Consider we have $n$ disjoint segments and a point $P$ which is not on any segment. I want to find an $O(n \log n)$ algorithm to check which segments are visible from $P$. A segment is visible from $P$ if it has a point which is visible from $P$.

My idea is to use a sweep half-line with one end-point on $P$, sort points clock-wise by degree and start from an end-point on the nearest visible segment (which I don't know how to find), rotate and detect one visible and some possible invisible segments at a time. All I can think of is $O(n^2)$ so far. Can anyone suggest an $O(n \log n)$ algorithm.


2 Answers 2


W.o.l.g. we could assume $P$ is the origin point $(0,0)$.

  1. List the endpoints of all segments, represent them in polar coordinate $(\theta,\rho) \in [0,2\pi) \times [0,\infty)$ and sort them by their degree.
  2. Imagine there is an ray from $P$ pointing to the right, we sweep it for one round (by gradually changing its direction $\alpha$ from 0 to $2\pi$). Let $R(\alpha)$ denotes the ray from $P$ to direction $\alpha$. We wonder what's the segments $R(\alpha)$ hits, and what's their order on $R(\alpha)$.
  3. Find out all segments hit $R(0)$, and sort them by their order on $R(0)$. Store them in a balanced binary search tree (e.g. red-black tree).
  4. Iterate over the points we found (and sorted) in step 1: Each point $(\theta,\rho)$ indicates a segment would start/stop hitting the ray $R(\alpha)$ when $\alpha$ increase to $\theta$. Update the binary search tree accordingly.
  5. The elements that once be the smallest one in the binary search tree are the segments visible from $P$.

It's easy to check that the runtime of above algorithm is $O(n \log n)$.

  • $\begingroup$ Thanks for the solution. I have a doubt about 3rd and 4th step. How do we manage iterating over all points and checking intersection with $R(\alpha)$'s in $O(n \log n)$ ? $\endgroup$
    – VahidM
    Commented Mar 13, 2016 at 9:30
  • $\begingroup$ For 3rd step, you can enumerate are segments to check whether they hit $R(0)$, (this takes $O(n)$ time); the sort them by their intersection points on $R(0)$, (this takes $O(n \log n)$ time). $\endgroup$ Commented Mar 14, 2016 at 0:03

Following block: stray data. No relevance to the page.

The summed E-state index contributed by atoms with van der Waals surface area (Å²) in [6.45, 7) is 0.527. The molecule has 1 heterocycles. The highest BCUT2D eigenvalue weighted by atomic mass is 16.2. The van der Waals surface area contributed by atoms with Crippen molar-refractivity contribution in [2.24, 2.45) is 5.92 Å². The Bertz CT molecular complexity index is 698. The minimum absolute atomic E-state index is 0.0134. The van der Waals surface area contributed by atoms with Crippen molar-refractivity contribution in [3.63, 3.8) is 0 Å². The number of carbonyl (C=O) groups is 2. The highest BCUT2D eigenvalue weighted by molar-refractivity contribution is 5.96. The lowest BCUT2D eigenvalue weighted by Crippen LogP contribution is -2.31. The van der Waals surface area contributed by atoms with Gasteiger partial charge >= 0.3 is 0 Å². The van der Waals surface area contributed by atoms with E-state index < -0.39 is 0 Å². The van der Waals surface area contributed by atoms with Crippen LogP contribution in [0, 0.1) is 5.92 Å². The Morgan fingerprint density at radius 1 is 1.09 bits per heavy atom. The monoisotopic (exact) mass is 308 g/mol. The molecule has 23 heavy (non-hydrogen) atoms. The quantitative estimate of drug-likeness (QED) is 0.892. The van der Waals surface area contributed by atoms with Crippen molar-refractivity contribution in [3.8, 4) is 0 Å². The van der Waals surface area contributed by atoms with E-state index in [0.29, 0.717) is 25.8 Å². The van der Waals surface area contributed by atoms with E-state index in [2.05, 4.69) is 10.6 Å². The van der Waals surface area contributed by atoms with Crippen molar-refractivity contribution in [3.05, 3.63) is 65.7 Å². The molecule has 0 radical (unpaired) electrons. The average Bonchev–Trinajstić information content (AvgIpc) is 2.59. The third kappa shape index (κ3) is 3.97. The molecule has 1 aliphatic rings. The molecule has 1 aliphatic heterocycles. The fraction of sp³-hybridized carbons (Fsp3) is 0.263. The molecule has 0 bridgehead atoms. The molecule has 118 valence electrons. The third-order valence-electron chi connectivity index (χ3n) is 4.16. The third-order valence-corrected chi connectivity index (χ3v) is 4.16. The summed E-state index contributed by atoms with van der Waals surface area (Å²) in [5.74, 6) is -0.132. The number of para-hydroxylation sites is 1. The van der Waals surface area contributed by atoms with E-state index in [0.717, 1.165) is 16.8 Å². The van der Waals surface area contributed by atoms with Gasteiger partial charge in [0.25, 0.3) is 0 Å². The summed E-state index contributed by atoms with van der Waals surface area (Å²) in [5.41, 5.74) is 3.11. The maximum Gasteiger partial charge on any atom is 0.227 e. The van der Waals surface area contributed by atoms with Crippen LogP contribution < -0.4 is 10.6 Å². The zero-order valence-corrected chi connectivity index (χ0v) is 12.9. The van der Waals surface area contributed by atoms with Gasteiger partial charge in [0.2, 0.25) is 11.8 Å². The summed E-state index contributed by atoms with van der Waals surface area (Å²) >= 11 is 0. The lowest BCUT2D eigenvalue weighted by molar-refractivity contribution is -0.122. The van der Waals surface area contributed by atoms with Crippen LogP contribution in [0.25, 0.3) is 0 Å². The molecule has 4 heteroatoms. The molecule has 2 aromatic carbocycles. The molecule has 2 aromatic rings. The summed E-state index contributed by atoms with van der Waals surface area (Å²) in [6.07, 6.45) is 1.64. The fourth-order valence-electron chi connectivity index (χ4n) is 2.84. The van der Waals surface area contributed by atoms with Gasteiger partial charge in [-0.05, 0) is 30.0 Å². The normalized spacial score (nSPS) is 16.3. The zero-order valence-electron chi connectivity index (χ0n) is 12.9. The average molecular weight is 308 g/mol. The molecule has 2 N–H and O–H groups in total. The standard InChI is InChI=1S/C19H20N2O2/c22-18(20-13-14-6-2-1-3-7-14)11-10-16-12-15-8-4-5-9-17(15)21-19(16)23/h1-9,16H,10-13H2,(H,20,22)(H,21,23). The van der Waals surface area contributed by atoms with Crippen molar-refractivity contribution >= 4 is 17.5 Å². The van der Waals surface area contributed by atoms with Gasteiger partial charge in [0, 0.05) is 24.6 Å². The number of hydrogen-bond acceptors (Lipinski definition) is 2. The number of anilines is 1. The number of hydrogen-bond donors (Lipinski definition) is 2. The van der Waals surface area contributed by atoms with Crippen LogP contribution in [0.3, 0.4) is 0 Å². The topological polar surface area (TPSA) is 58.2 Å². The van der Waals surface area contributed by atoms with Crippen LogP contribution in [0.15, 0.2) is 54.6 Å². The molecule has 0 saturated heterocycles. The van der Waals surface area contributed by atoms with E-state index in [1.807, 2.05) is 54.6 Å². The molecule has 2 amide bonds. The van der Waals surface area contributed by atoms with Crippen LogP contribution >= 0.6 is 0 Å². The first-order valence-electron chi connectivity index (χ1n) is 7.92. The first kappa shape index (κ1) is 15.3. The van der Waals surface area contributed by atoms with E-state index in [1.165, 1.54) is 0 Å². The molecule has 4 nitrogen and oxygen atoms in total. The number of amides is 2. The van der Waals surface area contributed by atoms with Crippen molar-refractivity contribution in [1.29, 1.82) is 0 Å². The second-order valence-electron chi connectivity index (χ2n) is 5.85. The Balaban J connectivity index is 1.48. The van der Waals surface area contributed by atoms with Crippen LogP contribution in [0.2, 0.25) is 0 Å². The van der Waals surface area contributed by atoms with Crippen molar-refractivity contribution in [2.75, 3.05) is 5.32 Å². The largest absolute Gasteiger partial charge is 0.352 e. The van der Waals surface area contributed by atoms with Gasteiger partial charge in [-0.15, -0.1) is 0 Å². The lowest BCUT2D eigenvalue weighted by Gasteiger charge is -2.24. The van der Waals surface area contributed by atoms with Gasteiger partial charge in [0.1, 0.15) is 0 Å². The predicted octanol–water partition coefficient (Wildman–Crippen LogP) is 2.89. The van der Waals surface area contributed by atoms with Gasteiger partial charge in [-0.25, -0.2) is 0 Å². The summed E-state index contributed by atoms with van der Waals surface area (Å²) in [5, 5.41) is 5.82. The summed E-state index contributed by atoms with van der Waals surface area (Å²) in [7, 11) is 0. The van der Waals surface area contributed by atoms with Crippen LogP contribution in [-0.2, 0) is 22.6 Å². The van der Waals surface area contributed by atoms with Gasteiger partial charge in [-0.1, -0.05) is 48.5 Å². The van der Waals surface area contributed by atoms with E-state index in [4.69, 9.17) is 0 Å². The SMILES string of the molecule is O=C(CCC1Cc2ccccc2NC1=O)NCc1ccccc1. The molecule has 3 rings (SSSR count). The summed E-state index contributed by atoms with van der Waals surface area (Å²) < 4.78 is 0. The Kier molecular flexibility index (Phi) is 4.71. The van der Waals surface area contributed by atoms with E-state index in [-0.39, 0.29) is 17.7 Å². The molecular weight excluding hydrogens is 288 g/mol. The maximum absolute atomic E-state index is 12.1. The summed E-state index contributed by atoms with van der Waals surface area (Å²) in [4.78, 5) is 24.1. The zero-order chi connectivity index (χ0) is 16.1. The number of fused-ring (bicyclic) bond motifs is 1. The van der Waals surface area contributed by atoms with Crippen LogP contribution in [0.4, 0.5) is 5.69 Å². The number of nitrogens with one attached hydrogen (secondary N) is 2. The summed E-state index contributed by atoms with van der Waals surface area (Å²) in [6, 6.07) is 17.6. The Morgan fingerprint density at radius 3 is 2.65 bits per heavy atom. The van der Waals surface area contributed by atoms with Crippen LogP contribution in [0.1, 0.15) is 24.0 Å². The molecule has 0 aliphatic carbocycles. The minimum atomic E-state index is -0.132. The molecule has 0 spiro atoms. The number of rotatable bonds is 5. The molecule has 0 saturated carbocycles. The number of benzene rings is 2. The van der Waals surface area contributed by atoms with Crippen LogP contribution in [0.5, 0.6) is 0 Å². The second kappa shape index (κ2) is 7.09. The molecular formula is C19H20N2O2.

• $\begingroup$ @VahidM For the 4th step. We don't iterate over all points to find out who intersects with $R(\alpha)$. E.g. assume $(\theta,\rho)$ is one endpoint of a segment. Informally, we let $\theta_+$ ($\theta_-$) denotes a degree that is slightly larger (smaller) than $\theta$. Then we know the segments $R(\theta_+)$ intersects with are almost the same as the segments $R(\theta_-)$ intersects with. They differ only the segment related to $(\theta,\rho)$. So we know the set of segments hit $R(\theta_-)$, we could modify it in $O(\log n)$ time so that it becomes the set of segments hit $R(\theta_+)$. $\endgroup$ Commented Mar 14, 2016 at 0:20

We can do a radial line sweep to solve the problem -

Sort the end points of the line segments w.r.t. the angle the line joining $P$ and the endpoint $Q$ make, break ties w.r.t. distance from $P$. Now when we sweep radially (in the clockwise direction) maintain two types of events 'open' and 'close' which correspond to opening and closing some new line segment. Keep track of how many line segments are 'active' at any given time ('active' means that we have encountered the end point which corresponds to the 'open' event of the line segment but we haven't encountered the other endpoint in the sweep yet). If at any point of time we have exactly one 'active' line segment, then this segment is visible from $P$.

We should be careful that when we start the sweep, we should always start at some 'open' event.

There will be $2n$ such events and keeping track of the number of active segments can be done in constant time per segment (via a hash table or logarithmuc time by using a balanced BST). Hence the dominating step in then algorithm is sorting which takes $\mathcal{O}(n)$ time as required.

As with all computational geometry problems, there might be some corner cases that I have overlooked but the general idea that if at some point of time during the radial line sweep, if we have exactly one active line segment, then it is visible from $P$ is the crux to solve this problem.


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